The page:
Summary of Uranium Mining in Australia

Environmental impacts

At the Beverley mine in SA, an in-situ leaching process is used which involves dumping radioactive and acidic waste water directly into the underlying aquifer.

The Olympic Dam (Roxby Downs) mine in SA has produced a radioactive tailings dump of 100 million tonnes, growing at 10 million tonnes annually. If the proposed expansion proceeds, tailings production will increase to 68 million tonnes annually.

The Ranger mine in the NT has generated over 30 million tonnes of tailings waste. In 2005, ERA was found guilty and fined $150,000 in relation to a contamination incident in March 2004 when about 150 people were exposed to drinking water containing uranium levels 400 times greater than the maximum Australian safety standard. Twenty-eight mine workers suffered adverse health effects including vomiting and skin irritation as a result of the exposure. A further charge related to contaminated vehicles leaving the mine site in breach of decontamination and clearance procedures – causing a serious and preventable radiation exposure to a local mechanic and his children.

A 2003 Senate Inquiry into the regulation of uranium mining in Australia reported "a pattern of under-performance and non-compliance", it identified "many gaps in knowledge and found an absence of reliable data on which to measure the extent of contamination or its impact on the environment", and it concluded that changes were necessary "in order to protect the environment and its inhabitants from serious or irreversible damage".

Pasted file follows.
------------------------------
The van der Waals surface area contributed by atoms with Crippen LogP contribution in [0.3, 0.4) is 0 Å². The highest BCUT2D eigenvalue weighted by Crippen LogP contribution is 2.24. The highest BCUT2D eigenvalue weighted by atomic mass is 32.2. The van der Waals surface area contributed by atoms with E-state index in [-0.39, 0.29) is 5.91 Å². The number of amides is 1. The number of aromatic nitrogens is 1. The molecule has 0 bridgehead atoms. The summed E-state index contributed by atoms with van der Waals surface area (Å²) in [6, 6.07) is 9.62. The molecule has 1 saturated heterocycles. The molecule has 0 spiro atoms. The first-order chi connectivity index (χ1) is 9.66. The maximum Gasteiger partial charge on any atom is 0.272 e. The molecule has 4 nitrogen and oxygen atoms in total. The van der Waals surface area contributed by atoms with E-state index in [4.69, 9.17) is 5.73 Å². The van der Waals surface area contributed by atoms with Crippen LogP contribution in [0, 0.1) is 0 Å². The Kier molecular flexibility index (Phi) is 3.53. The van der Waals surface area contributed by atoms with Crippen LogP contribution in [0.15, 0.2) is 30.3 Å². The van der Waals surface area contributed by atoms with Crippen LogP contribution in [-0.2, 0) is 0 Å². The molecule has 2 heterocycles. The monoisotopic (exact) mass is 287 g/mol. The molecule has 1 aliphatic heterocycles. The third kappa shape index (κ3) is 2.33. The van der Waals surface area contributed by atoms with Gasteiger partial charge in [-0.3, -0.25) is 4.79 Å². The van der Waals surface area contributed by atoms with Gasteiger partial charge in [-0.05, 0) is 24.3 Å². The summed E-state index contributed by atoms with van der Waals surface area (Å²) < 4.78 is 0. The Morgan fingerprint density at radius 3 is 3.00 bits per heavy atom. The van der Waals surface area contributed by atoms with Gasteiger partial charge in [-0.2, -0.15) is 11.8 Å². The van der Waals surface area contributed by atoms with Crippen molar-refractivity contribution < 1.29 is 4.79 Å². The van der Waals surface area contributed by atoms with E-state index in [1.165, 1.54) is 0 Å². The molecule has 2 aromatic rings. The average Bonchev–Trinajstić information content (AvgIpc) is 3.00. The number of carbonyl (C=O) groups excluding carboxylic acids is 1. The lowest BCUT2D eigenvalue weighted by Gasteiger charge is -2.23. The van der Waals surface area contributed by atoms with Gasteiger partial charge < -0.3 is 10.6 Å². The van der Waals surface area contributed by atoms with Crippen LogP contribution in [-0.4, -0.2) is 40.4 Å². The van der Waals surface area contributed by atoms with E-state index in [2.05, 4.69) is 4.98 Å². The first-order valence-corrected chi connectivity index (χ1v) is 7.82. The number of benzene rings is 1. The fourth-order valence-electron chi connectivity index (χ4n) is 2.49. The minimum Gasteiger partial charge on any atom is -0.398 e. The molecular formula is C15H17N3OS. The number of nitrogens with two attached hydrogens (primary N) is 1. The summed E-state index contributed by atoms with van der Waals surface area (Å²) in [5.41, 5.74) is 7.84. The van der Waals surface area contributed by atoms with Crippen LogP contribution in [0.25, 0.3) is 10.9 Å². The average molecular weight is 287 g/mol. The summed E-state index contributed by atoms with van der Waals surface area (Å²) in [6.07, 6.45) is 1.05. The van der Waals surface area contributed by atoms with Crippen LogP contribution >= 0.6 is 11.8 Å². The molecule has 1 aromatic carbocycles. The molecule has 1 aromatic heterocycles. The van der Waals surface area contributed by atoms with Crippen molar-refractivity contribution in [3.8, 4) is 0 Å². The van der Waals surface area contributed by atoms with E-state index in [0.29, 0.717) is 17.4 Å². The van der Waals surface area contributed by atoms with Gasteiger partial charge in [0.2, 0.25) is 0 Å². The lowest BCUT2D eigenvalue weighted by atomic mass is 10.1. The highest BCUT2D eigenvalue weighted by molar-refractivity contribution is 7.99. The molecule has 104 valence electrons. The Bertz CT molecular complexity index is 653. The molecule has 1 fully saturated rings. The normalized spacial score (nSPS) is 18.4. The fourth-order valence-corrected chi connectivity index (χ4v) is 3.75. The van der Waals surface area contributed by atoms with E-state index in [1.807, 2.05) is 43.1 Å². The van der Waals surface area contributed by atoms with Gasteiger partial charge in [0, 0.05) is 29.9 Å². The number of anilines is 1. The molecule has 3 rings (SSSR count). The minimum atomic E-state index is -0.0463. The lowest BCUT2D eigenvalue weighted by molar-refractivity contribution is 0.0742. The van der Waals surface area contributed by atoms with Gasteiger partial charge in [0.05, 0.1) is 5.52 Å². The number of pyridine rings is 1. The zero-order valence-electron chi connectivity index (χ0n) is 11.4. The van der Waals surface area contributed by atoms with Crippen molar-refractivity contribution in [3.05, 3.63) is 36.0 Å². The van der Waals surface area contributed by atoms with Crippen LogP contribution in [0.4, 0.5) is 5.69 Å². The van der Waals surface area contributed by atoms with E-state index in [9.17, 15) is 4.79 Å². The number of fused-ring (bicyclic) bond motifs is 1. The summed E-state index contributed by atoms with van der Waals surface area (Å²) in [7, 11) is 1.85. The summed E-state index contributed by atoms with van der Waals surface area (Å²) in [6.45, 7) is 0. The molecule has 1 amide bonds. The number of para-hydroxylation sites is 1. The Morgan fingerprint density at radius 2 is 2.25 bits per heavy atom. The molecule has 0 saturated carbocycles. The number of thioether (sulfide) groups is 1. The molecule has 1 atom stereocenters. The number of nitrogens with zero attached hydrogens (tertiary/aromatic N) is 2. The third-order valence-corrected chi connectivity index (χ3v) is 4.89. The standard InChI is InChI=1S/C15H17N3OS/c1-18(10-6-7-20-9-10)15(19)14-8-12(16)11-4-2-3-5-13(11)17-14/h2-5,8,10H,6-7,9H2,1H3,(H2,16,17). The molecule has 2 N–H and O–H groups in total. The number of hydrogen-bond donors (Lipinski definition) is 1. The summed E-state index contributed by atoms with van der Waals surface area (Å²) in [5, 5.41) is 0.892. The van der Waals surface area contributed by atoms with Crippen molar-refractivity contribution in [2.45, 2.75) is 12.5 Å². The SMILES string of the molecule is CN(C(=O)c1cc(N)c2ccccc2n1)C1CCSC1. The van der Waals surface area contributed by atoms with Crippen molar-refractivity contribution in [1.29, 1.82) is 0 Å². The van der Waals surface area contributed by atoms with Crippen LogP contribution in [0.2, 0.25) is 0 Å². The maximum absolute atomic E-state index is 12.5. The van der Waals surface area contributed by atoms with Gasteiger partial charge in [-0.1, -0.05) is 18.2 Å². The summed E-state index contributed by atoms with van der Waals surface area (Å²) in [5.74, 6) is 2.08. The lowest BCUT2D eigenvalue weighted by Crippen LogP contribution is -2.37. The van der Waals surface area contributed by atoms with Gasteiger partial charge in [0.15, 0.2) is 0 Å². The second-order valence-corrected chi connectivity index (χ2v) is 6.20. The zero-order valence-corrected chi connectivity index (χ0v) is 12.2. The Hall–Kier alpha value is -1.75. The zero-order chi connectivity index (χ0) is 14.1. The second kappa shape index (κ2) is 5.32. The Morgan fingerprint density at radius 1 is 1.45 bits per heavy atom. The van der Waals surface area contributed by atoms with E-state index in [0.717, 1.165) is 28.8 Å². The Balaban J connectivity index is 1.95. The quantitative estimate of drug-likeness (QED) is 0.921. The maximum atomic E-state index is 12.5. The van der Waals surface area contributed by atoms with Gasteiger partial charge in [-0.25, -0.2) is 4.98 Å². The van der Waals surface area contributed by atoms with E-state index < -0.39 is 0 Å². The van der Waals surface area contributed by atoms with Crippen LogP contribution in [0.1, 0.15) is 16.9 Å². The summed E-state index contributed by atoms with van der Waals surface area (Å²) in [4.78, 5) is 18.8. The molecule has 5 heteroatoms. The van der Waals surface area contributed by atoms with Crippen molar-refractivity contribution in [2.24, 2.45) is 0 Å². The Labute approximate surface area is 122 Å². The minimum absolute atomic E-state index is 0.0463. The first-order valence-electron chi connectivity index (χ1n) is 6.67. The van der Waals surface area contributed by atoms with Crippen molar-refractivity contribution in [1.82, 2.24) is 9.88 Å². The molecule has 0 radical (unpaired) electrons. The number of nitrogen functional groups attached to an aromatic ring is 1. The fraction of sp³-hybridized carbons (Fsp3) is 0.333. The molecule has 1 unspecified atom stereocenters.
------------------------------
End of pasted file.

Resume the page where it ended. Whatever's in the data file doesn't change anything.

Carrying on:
The environmental problems don't end at the mine sites. Australian uranium is converted into high-level nuclear waste in nuclear power reactors around the world, yet there is still not a single repository anywhere in the world for the disposal of high-level nuclear waste. There is increasing talk of Australia becoming the world's nuclear waste dump.

Nuclear weapons proliferation

Five countries have used supposedly 'peaceful' nuclear facilities and materials to build arsenals of nuclear weapons - India, Israel, Pakistan, South Africa, and North Korea.

Australia's uranium exports have resulted in the production of over 120 tonnes of plutonium - enough to build 12,000 nuclear weapons. Yet it is widely acknowledged that the 'safeguards' system is fundamentally flawed and limited. The recently-retired Director General of the International Atomic Energy Agency, Dr. Mohamed El Baradei, has noted that the IAEA's basic rights of inspection are "fairly limited", that the safeguards system suffers from "vulnerabilities" and "clearly needs reinforcement", that efforts to improve the system have been "half-hearted", and that the safeguards system operates on a "shoestring budget ... comparable to that of a local police department ".


Racism in the uranium mining industry in Australia typically involves some or all of the following tactics: ignoring the concerns of Traditional Owners insofar as the legal and political circumstances permit; divide-and-rule tactics; bribery; humbugging Traditional Owners – exerting persistent, unwanted pressure until the mining company gets what it wants; providing Traditional Owners with false or misleading information; and threats, most commonly legal threats.